1 Corinthians 13:4-7 NIV Love is patient, love is kind. It does not envy, it does not boast, it is not proud. It does not dishonor others, it is not self-seeking, it is not easily angered, it keeps no record of wrongs. Love does not delight in evil but rejoices with the truth. It always protects, always trusts, always hopes, always perseveres.
There are three major kinds of love identified by three Greek words; eros, phileo, and agape.
We are most familiar with eros love, or romantic love.
As its name indicates, eros is passionate or sexual love (eros is the source of the English word erotic). The second major kind of love is phileo the Greek word for friendship love.
Phileo refers to brotherly love and is most often exhibited in a close friendship. Best friends will display this generous and affectionate love for each other as each seeks to make the other happy.
Agape is the most powerful, noblest type of love. Agape is sacrificial love. Agape love is more than a feeling—it is an act of the will. This is the kind of love that can be commanded and controlled or directed by the mind and will of the person who chooses to love.
This is the love that God has for His people and that prompted the sacrifice of His only Son, Jesus, for our sins.
If love is not easily angered, then a person with a “short fuse,” who becomes angry easily, is not showing love. Love is called “patient” (see Agape Is Patient). Patience and love are also listed as fruit of the Spirit (see my Fruit Of The Spirit series at this link) Patience includes the ability to tolerate weaknesses in others without readily expressing anger. Love doesn’t fly off the handle at every provocation.
1 Peter 4:8 NIV Above all, love each other deeply, because love covers over a multitude of sins.
Anger itself is not sinful but can quickly lead to sinful expressions.
Ephesians 4:26-27 NIV “In your anger do not sin” : Do not let the sun go down while you are still angry, and do not give the devil a foothold.
There are times when we become angry, yet we are called to express our anger in non-sinful, constructive ways. Love will guide us in the proper handling of anger. Jesus Himself was angry on at least one occasion:
Mark 3:5 NIV He looked around at them in anger and, deeply distressed at their stubborn hearts, said to the man, “Stretch out your hand.” He stretched it out, and his hand was completely restored.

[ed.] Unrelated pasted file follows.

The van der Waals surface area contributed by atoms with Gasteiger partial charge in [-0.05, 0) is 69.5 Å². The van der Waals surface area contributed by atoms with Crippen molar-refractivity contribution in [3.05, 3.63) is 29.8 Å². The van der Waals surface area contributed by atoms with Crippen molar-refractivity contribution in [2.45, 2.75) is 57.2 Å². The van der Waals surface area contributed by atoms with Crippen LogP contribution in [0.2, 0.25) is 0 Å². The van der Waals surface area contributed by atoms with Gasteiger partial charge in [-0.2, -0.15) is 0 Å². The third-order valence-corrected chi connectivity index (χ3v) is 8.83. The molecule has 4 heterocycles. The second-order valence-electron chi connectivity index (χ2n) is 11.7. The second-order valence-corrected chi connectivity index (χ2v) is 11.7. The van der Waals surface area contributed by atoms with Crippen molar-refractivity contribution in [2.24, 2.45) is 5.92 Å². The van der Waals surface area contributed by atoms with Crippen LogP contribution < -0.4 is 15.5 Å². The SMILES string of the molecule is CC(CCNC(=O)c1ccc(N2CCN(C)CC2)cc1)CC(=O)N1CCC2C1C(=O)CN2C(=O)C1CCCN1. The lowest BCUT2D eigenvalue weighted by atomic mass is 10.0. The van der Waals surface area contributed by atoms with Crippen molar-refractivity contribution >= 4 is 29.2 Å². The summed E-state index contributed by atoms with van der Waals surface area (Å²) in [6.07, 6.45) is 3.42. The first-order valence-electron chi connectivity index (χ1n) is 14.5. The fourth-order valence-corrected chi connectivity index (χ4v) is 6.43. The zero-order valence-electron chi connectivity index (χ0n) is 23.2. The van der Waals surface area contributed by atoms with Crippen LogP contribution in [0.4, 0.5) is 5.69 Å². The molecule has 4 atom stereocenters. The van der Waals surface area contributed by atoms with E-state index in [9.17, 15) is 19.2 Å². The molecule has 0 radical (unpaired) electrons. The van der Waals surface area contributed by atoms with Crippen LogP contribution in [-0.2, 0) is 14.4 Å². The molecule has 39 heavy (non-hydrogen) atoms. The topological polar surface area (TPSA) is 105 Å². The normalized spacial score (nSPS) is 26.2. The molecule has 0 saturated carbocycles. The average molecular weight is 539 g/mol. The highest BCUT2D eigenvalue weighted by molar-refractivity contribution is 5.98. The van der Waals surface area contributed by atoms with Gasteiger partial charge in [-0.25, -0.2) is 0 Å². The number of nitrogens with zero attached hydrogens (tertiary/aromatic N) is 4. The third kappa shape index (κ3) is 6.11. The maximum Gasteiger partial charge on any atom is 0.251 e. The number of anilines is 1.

Jesus was angry, but He did not sin.
Hebrews 4:15 NIV For we do not have a high priest who is unable to empathize with our weaknesses, but we have one who has been tempted in every way, just as we are--yet he did not sin. (emphasis mine)
In fact, He used the situation for good, healing a man’s hand.
Rather than pretend that we will never feel angry, Scripture simply says to be “slow to become angry”.
James 1:19-20 NIV My dear brothers and sisters, take note of this: Everyone should be quick to listen, slow to speak and slow to become angry, because human anger does not produce the righteousness that God desires. (emphasis mine)
God is “slow to anger, abounding in love”.
Psalms 86:15 NIV But you, Lord, are a compassionate and gracious God, slow to anger, abounding in love and faithfulness.
The truth that God is measured in His wrath is immediately followed by the truth that He overflows with love. The connection between the two is obvious. Love puts the brakes on anger, slowing it down for the sake of the one loved.
Being hot tempered usually involves making snap judgments, seeking instant vindication, and refusing to grant second chances. However, true love refuses to jump to conclusions, take revenge, or hastily judge anyone.
The fact that love is “not easily angered” highlights God’s patient love for the world.
2 Peter 3:9 NIV The Lord is not slow in keeping his promise, as some understand slowness. Instead he is patient with you, not wanting anyone to perish, but everyone to come to repentance.
May God grant us the type of love that can keep our anger in check.